Although the U.S. economic recovery appears to be gaining steam, lofty stock prices and rising geopolitical risks are finally taking a toll. Last week, stocks suffered their worst one-day slide in six months while volatility reached the highest level since last spring.
However, as I write my latest weekly investment commentary, investors need to look outside the United States for opportunities. In particular, Asian stocks — both developed and emerging — are intriguing, and have outperformed thanks in part to less challenged valuations.
Ironically, the sell-off occurred in a week that brought the release of a string of positive economic news, not the least of which was a strong gross domestic product report for the second quarter. The July employment data also showed more than 200,000 net new jobs were added for the sixth straight month, further confirming that the United States has fully recovered from the first quarter’s economic contraction.
However, the good news was not enough to keep stocks moving higher. Instead, a host of issues caused stocks to sink more than they have in almost six months: Argentina defaulted on its debt for the second time since 2001, a key Portuguese bank was ordered to raise capital, the U.S. and Europe imposed new sanctions on Russia and investors were disappointed over soft earnings from Samsung, Adidas AG and Lufthansa.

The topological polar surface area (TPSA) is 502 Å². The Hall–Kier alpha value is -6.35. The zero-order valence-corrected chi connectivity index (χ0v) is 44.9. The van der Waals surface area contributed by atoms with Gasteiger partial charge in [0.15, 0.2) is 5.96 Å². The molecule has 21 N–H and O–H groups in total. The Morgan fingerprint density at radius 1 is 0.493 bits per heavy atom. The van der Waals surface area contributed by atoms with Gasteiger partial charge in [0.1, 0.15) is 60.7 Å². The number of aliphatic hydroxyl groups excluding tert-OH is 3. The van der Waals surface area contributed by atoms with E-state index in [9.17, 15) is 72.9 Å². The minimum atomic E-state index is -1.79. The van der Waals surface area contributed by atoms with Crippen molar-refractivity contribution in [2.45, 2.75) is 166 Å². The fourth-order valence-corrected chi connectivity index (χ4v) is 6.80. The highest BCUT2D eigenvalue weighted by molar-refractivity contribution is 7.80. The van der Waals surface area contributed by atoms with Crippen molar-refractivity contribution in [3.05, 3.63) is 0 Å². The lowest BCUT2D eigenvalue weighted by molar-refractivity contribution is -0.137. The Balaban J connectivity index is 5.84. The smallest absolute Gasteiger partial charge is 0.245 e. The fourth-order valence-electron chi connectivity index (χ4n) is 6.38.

The Argentina and Russia situations are suggestive of problems in emerging markets (EMs), although Argentina is technically a frontier market. Nevertheless, last week also saw the largest flows into EM funds since early 2013.
However, much of the turn in sentiment and performance can be attributed to visible improvement in the Chinese economy. Last week, a key measure of Chinese manufacturing activity — the Purchasing Managers Index — improved for a fifth consecutive month. Stronger economic numbers such as this helped Chinese equities to rise more than 8% last month.